The Big Idea

Latin America | Lessons learned in 2022

| December 16, 2022

This document is intended for institutional investors and is not subject to all of the independence and disclosure standards applicable to debt research reports prepared for retail investors.

It is always a learning curve in emerging markets, and 2022 was no different. The biggest disappointment in Latin America was Ecuador while Costa Rica became the surprising outperformer, slowly building on two years of positive momentum. These two credits provide important takeaways for next year and represent opposite ends of the risk spectrum next year. Attractive valuations among ‘B’ credits, the performance of quasi-sovereigns relative to the sovereign and the performance of ‘BB’ credits all had useful lessons to teach.

Exhibit 1: More losers versus winners for 2022 – Costa Rica and the Bahamas the exceptions

Source: Bloomberg

#1 No sovereign winners other than Costa Rica

Costa Rica has been impressive not only for its relative outperformance for two consecutive years but also for delivering positive sovereign debt returns in Latin America in 2022 (Exhibit 1). Our neutral recommendation shifted increasingly optimistic through the year as officials slowly established an impressive track record. This unique outperformance merits closer review.

Costa Rica first tackled its liquidity risks and relied on dependable local markets in 2020 and 2021 and then broadened financial support to the multilaterals in 2022. It also reduced solvency risks with an impressive back-to-back fiscal adjustment in 2021 and 2022. The country’s low stock of debt also offers valuable diversification and lower exposure to adverse external markets. Current tighter valuations may slow the pace of relative outperformance; however, the transformation of economic reform under a rule-based and highly democratic country creates a gradual path towards investment grade status and reaffirms its low beta status.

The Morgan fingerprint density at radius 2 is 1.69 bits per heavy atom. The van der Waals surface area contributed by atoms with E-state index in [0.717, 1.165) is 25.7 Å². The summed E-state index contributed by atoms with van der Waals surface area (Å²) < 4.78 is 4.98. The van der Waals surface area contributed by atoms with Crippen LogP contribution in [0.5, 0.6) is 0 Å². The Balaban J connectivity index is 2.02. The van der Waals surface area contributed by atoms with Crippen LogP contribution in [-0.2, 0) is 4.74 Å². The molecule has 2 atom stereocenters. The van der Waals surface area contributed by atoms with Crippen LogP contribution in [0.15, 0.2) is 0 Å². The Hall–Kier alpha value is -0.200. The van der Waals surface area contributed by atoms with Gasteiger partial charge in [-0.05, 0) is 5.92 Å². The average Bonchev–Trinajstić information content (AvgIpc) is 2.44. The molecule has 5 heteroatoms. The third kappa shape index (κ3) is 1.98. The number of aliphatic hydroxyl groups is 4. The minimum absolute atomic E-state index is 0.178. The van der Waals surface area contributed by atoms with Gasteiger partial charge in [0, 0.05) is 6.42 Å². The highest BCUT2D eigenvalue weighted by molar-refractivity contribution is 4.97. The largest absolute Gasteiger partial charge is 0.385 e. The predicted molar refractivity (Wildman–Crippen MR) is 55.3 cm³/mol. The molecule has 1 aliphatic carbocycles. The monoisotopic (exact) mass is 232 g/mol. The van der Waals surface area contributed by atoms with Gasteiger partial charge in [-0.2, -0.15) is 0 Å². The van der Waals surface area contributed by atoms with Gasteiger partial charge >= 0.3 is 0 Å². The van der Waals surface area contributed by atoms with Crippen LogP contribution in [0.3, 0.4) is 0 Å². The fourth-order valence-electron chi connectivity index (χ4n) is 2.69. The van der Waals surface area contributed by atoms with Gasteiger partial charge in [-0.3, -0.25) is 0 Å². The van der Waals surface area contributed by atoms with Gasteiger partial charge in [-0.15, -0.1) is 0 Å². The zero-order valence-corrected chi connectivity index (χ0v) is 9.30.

#2 Bahamas lands an impressive finish

When the index is off 14% and most credits are down more than 10%, the 2.9% total return losses in the Bahamas feels like a win.  Bahamas, as one of our top picks, finished the year strong with admittedly high volatility. There were few if any stable carry trades through the double whammy of US equity and Treasury weakness. The knee-jerk recovery in the fourth quarter this year has been impressive with BAHAM’2024 bouncing 13 points from 10/17 to 12/14.

The Bahamas rally recognizes the country’s effective policy management including faster fiscal adjustment—it is the only country in Latin America with a real decline in spending—and proactive financial management to improve data transparency, investor relations and deepen local markets. The yield curve has fully normalized with bullish steepening and spreads now comfortably below 1,000 bp. The normalization on credit spreads (Exhibit 1) may open more financing opportunities and reduce rollover risk. The impressive year-end gains suggest a slower phase of spread tightening that should depend on a steady pace of fiscal adjustment (high revenues), strong tourism and effective financial management.

Exhibit 2: The divergence on performance and current yield between quasi-sovereigns and the sovereign

Source: Bloomberg

#3 The preference for Argentina quasi-sovereigns

Our core preference continues to favor the quasi-sovereigns over the sovereign for better relative fundamentals and higher current yield. The relative performance this year clearly validated that view but more so for the smaller provinces that benefited from their illiquidity and scarcity value (Exhibit 2).